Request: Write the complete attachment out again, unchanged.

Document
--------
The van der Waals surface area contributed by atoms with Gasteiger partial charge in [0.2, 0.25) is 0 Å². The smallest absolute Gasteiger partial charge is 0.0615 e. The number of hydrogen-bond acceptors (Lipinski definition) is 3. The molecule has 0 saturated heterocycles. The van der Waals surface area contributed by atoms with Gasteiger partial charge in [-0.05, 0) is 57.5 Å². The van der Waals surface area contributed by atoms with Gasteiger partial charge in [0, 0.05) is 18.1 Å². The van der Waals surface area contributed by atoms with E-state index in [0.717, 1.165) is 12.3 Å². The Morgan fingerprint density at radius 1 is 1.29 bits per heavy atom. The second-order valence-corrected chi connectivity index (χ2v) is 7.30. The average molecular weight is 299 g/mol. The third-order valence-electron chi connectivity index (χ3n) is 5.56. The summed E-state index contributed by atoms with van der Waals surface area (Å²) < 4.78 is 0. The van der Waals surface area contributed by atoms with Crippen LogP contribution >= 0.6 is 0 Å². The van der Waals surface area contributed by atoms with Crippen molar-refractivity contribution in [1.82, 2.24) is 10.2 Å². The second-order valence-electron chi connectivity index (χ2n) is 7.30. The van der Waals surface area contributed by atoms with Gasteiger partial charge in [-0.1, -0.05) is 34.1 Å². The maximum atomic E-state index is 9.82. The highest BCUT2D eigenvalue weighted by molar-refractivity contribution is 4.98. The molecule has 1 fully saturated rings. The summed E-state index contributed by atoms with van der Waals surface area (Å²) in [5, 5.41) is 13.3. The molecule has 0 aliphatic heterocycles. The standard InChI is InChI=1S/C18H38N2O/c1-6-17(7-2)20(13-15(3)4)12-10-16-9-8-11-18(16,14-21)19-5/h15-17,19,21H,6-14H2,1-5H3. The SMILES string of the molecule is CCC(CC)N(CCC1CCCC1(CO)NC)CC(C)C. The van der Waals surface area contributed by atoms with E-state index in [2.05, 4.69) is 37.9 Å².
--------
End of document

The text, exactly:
The van der Waals surface area contributed by atoms with Gasteiger partial charge in [0.2, 0.25) is 0 Å². The smallest absolute Gasteiger partial charge is 0.0615 e. The number of hydrogen-bond acceptors (Lipinski definition) is 3. The molecule has 0 saturated heterocycles. The van der Waals surface area contributed by atoms with Gasteiger partial charge in [-0.05, 0) is 57.5 Å². The van der Waals surface area contributed by atoms with Gasteiger partial charge in [0, 0.05) is 18.1 Å². The van der Waals surface area contributed by atoms with E-state index in [0.717, 1.165) is 12.3 Å². The Morgan fingerprint density at radius 1 is 1.29 bits per heavy atom. The second-order valence-corrected chi connectivity index (χ2v) is 7.30. The average molecular weight is 299 g/mol. The third-order valence-electron chi connectivity index (χ3n) is 5.56. The summed E-state index contributed by atoms with van der Waals surface area (Å²) < 4.78 is 0. The van der Waals surface area contributed by atoms with Crippen LogP contribution >= 0.6 is 0 Å². The van der Waals surface area contributed by atoms with Crippen molar-refractivity contribution in [1.82, 2.24) is 10.2 Å². The second-order valence-electron chi connectivity index (χ2n) is 7.30. The van der Waals surface area contributed by atoms with Gasteiger partial charge in [-0.1, -0.05) is 34.1 Å². The maximum atomic E-state index is 9.82. The highest BCUT2D eigenvalue weighted by molar-refractivity contribution is 4.98. The molecule has 1 fully saturated rings. The summed E-state index contributed by atoms with van der Waals surface area (Å²) in [5, 5.41) is 13.3. The molecule has 0 aliphatic heterocycles. The standard InChI is InChI=1S/C18H38N2O/c1-6-17(7-2)20(13-15(3)4)12-10-16-9-8-11-18(16,14-21)19-5/h15-17,19,21H,6-14H2,1-5H3. The SMILES string of the molecule is CCC(CC)N(CCC1CCCC1(CO)NC)CC(C)C. The van der Waals surface area contributed by atoms with E-state index in [2.05, 4.69) is 37.9 Å².